FILM : ‘Flame’ Illuminates Dying Tribe

<i> Zan Dubin covers the arts for The Times Orange County Edition. </i>

“Yanomami: Keepers of the Flame,” a prize-winning documentary written and co-produced by Leslie Baer-Brown of Laguna Hills about an indigenous South American people, will have its Orange County premiere Friday at 8 p.m. at the Disneyland Hotel in Anaheim.

Baer-Brown traveled to the Amazon jungle last fall to make the film, which won first prize in this year’s U.S. Environmental Film Festival.

The film, co-produced by Cal Poly Pomona, outlines the plight of the Yanomami, whose culture has changed little over the past 6,000 years, but whose existence has been threatened by development and diseases brought by outsiders. Friday’s screening will benefit the nonprofit Amazonia Foundation, formed to provide the tribe with medical aid.


Baer-Brown estimates that of 20,000 Yanomami alive five years ago, 14,000 remain, mostly in Venezuela. “These people end up losing limbs or dying because of afflictions we’d call simple infections,” she said.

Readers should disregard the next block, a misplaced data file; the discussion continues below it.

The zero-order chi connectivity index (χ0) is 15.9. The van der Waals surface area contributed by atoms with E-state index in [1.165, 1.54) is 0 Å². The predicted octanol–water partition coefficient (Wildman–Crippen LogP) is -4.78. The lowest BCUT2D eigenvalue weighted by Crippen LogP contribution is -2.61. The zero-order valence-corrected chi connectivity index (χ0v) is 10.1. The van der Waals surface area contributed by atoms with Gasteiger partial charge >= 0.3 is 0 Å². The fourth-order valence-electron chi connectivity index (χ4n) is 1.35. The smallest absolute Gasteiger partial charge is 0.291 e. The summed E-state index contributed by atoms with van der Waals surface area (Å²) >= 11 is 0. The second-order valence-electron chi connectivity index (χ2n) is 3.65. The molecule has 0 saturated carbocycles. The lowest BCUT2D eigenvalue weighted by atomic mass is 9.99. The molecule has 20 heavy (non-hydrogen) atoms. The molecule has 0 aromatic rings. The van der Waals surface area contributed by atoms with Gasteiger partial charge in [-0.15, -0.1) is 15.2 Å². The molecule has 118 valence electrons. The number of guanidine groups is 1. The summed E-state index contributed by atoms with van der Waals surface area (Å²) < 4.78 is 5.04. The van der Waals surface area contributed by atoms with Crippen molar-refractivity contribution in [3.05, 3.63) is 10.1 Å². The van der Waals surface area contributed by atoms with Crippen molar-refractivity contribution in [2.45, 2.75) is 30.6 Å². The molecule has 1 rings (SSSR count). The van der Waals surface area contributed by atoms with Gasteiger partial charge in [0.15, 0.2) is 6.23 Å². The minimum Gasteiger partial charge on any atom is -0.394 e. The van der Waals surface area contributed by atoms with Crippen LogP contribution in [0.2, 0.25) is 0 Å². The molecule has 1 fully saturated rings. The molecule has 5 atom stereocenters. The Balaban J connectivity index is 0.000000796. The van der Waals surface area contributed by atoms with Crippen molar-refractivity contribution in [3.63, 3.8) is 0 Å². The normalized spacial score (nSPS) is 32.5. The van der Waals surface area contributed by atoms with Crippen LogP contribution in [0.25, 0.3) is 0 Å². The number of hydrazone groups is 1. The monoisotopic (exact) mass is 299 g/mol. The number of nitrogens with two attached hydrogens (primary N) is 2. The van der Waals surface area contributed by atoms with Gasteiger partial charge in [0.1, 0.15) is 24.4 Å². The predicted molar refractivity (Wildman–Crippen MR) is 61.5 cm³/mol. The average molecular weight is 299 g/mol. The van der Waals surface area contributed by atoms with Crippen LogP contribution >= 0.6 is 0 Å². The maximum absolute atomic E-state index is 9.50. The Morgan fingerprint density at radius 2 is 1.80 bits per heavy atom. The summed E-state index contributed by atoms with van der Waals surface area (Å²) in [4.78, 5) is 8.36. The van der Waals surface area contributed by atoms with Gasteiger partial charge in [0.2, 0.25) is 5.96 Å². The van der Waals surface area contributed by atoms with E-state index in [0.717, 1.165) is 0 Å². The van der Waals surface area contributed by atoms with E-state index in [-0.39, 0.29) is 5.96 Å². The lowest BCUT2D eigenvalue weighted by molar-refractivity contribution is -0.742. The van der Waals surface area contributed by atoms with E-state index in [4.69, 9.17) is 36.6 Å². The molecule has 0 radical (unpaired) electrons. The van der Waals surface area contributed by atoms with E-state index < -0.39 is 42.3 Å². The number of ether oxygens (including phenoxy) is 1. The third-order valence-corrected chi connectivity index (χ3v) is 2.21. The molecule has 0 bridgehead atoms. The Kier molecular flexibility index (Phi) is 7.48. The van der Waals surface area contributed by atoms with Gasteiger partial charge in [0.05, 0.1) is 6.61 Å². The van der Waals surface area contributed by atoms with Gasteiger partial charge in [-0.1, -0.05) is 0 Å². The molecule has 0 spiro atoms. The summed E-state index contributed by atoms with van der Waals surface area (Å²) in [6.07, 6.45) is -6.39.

A screening of the film in Los Angeles raised $6,000 for the Amazonia Foundation’s Yanomami Medical Aid project. But $24,000 is needed before medical supplies and personnel can be sent to the Amazon, Baer-Brown said. She is hopeful. “People are beginning to see indigenous people as a natural resource to be protected just like some of our other natural resources.”

Actor Michael Horse, who appears in the film and who played Deputy Hawk in the “Twin Peaks” TV series, will speak before the Anaheim screening, as will Baer-Brown, Cal Poly Pomona anthropology professor Dorothy Wills and Michael Stuart-Ani, who has lived with the Yanomami on and off for the past six years. Live South American music will be played.

What: “Yanomami: Keepers of the Flame.”

When: Friday, Sept. 11, at 8 p.m.

Where: The Grand Ball Room of the Disneyland Hotel, 1150 W. Cerritos Ave., Anaheim.

Whereabouts: Heading north on the Santa Ana (5) Freeway, exit at Katella Avenue, turn left, then right onto West Street. The hotel will be on the left. Heading south on the 5, exit at Ball Road, turn right, then left onto West Street. The hotel will be on the right.

Wherewithal: Tickets, at the door, are $25, $15 for full-time students or anyone 18 and under. Proceeds benefit the Amazonia Foundation.

Where to Call: (310) 285-9359.